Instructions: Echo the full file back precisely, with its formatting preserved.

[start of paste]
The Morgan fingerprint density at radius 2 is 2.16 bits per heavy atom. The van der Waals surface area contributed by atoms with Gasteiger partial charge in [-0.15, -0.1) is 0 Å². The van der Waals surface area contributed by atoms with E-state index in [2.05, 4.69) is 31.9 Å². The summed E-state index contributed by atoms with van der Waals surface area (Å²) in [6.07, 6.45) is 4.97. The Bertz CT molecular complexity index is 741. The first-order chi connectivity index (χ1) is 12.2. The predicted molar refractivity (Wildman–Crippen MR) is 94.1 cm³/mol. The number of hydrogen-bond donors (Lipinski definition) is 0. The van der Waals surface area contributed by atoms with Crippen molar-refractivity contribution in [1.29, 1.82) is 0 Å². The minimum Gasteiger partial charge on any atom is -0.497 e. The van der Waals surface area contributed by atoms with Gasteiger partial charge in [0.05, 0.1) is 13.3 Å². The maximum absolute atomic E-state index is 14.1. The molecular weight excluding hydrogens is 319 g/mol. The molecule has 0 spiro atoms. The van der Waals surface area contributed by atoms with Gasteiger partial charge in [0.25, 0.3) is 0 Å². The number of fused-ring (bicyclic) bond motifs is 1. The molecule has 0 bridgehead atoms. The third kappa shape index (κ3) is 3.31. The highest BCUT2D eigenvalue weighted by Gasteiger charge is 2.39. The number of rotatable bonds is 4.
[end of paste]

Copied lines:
The Morgan fingerprint density at radius 2 is 2.16 bits per heavy atom. The van der Waals surface area contributed by atoms with Gasteiger partial charge in [-0.15, -0.1) is 0 Å². The van der Waals surface area contributed by atoms with E-state index in [2.05, 4.69) is 31.9 Å². The summed E-state index contributed by atoms with van der Waals surface area (Å²) in [6.07, 6.45) is 4.97. The Bertz CT molecular complexity index is 741. The first-order chi connectivity index (χ1) is 12.2. The predicted molar refractivity (Wildman–Crippen MR) is 94.1 cm³/mol. The number of hydrogen-bond donors (Lipinski definition) is 0. The van der Waals surface area contributed by atoms with Crippen molar-refractivity contribution in [1.29, 1.82) is 0 Å². The minimum Gasteiger partial charge on any atom is -0.497 e. The van der Waals surface area contributed by atoms with Gasteiger partial charge in [0.05, 0.1) is 13.3 Å². The maximum absolute atomic E-state index is 14.1. The molecular weight excluding hydrogens is 319 g/mol. The molecule has 0 spiro atoms. The van der Waals surface area contributed by atoms with Gasteiger partial charge in [0.25, 0.3) is 0 Å². The number of fused-ring (bicyclic) bond motifs is 1. The molecule has 0 bridgehead atoms. The third kappa shape index (κ3) is 3.31. The highest BCUT2D eigenvalue weighted by Gasteiger charge is 2.39. The number of rotatable bonds is 4.